When the Beatles came on the scene in 1964, they scattered seeds of change -- musical and otherwise -- onto very fertile ground. By the following year, those seeds were blossoming and became part of the renaissance called "the sixties."
Even at 12 years old, middle-class white Beatles boys like us knew full well that James Brown was a god. Soul Brother Number One. His T.A.M.I. show appearance cemented his Already-Mammoth-In-New-York stature on an exponential level.
In the first year of his first elected term, Lyndon Johnson made the presidency look easy. Landmark bills on education, health care and civil rights were flying through Congress. But he stayed out of New York politics.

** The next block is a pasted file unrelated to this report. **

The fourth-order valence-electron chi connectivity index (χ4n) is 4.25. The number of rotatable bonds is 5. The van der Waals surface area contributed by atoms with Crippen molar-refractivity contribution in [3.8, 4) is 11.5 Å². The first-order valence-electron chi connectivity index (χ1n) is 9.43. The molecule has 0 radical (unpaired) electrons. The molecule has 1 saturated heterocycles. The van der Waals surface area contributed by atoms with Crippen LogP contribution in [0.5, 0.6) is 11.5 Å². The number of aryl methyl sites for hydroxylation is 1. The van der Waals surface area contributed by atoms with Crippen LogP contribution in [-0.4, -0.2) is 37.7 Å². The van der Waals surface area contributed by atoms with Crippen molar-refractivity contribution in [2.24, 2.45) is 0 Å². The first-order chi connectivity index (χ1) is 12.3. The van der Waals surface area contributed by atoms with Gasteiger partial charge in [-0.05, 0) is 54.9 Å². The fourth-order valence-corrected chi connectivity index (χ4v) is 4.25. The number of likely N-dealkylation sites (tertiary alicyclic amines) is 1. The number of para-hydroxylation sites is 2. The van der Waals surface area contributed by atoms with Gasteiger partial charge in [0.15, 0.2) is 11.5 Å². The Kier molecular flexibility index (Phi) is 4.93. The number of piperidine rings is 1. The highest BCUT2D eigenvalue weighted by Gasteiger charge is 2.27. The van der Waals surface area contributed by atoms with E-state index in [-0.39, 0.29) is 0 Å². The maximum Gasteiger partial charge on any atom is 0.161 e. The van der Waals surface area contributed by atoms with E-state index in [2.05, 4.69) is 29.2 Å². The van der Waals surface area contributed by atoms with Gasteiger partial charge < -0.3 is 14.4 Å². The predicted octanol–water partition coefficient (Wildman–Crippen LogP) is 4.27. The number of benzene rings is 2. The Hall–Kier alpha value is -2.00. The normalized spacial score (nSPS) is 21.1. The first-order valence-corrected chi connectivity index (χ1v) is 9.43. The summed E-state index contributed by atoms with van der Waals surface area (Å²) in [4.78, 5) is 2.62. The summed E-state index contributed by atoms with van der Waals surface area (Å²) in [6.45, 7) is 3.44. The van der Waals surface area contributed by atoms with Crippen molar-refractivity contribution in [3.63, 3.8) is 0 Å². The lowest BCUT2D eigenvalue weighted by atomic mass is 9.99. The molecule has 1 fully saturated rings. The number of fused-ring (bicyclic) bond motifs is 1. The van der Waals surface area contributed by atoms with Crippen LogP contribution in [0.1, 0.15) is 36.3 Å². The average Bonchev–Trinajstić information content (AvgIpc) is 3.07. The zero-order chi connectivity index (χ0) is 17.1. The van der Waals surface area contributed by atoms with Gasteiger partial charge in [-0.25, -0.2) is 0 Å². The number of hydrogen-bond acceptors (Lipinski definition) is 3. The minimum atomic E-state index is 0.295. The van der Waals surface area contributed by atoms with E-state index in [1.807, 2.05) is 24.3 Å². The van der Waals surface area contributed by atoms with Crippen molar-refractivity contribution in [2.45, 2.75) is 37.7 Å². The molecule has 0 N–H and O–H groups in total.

The leadership stalemate of 1965 occurred at the start of the session, when bill expiration deadlines weren't looming. Pedro Espada's defection (facilitated by Hiram Monserrate) flushed months of hard-fought negotiations and legislative footwork down the toilet.